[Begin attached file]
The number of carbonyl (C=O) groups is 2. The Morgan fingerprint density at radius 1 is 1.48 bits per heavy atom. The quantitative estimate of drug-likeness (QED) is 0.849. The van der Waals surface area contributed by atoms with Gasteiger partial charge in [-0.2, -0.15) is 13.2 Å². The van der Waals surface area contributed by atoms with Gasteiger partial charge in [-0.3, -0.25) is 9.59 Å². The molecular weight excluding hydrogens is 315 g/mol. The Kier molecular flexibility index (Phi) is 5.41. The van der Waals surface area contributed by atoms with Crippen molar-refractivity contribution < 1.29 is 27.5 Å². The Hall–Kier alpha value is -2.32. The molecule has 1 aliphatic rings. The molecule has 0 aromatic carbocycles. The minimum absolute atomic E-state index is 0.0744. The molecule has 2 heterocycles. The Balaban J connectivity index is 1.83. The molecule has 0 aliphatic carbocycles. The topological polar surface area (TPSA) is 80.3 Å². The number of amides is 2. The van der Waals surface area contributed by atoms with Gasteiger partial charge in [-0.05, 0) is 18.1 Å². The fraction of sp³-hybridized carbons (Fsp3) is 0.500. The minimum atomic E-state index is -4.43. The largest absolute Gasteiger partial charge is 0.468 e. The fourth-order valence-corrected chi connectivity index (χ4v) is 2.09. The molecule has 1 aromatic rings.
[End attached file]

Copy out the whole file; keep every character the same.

The number of carbonyl (C=O) groups is 2. The Morgan fingerprint density at radius 1 is 1.48 bits per heavy atom. The quantitative estimate of drug-likeness (QED) is 0.849. The van der Waals surface area contributed by atoms with Gasteiger partial charge in [-0.2, -0.15) is 13.2 Å². The van der Waals surface area contributed by atoms with Gasteiger partial charge in [-0.3, -0.25) is 9.59 Å². The molecular weight excluding hydrogens is 315 g/mol. The Kier molecular flexibility index (Phi) is 5.41. The van der Waals surface area contributed by atoms with Crippen molar-refractivity contribution < 1.29 is 27.5 Å². The Hall–Kier alpha value is -2.32. The molecule has 1 aliphatic rings. The molecule has 0 aromatic carbocycles. The minimum absolute atomic E-state index is 0.0744. The molecule has 2 heterocycles. The Balaban J connectivity index is 1.83. The molecule has 0 aliphatic carbocycles. The topological polar surface area (TPSA) is 80.3 Å². The number of amides is 2. The van der Waals surface area contributed by atoms with Gasteiger partial charge in [-0.05, 0) is 18.1 Å². The fraction of sp³-hybridized carbons (Fsp3) is 0.500. The minimum atomic E-state index is -4.43. The largest absolute Gasteiger partial charge is 0.468 e. The fourth-order valence-corrected chi connectivity index (χ4v) is 2.09. The molecule has 1 aromatic rings.